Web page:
6. Specific Gravity: This tells whether the chemical will sink or float in water. If over 1.00, it will sink. If less than 1.00 it will float.
7. Melting Point: The temperature at which a solid changes to a liquid.
8. Evaporation Rate: The temperature at which the chemical evaporates. If the chemical has a high evaporation rate you do not want to store it in a hot place.
Section IV Fire and Explosion Hazard Data.
1. Flash Point: The temperature at which a chemical or substance will ignite if exposed to a spark or flame. If the flash point is 90-120 degrees F, The fumes can be ignited by a cigarette, electrical equipment etc. If this is the case, store these chemicals in a cool area.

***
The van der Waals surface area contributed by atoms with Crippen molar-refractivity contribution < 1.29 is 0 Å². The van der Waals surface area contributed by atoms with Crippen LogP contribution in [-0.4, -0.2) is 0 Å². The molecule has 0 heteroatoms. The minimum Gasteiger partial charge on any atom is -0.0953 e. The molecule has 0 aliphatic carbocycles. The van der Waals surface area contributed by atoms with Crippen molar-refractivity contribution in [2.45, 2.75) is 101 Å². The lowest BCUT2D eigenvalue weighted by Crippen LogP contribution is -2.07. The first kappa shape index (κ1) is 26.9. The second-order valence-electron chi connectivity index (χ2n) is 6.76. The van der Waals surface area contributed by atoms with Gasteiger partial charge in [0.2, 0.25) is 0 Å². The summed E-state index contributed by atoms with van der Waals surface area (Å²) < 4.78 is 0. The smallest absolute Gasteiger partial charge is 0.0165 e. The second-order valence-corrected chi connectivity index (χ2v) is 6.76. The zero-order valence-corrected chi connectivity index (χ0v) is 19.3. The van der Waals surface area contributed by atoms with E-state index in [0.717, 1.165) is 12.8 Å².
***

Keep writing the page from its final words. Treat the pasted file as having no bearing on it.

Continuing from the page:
2. Flammable Limits: This is the concentration of the chemical in the form of a gas or vapor that is needed for it to ignite if exposed to a spark or flame.
3. Extinguishing Media: What do we use to put out a fire caused by the chemical. Sometimes the extinguishing method will be detailed in classes as follows:
Class A -- paper, wood, straw and cloth: Can be fought with water.
Class B -- flammable and combustible liquids: Can be fought with carbon dioxide, foam or dry chemicals.
Class C -- fires caused by electrical equipment: Can be fought with carbon dioxide or dry chemicals.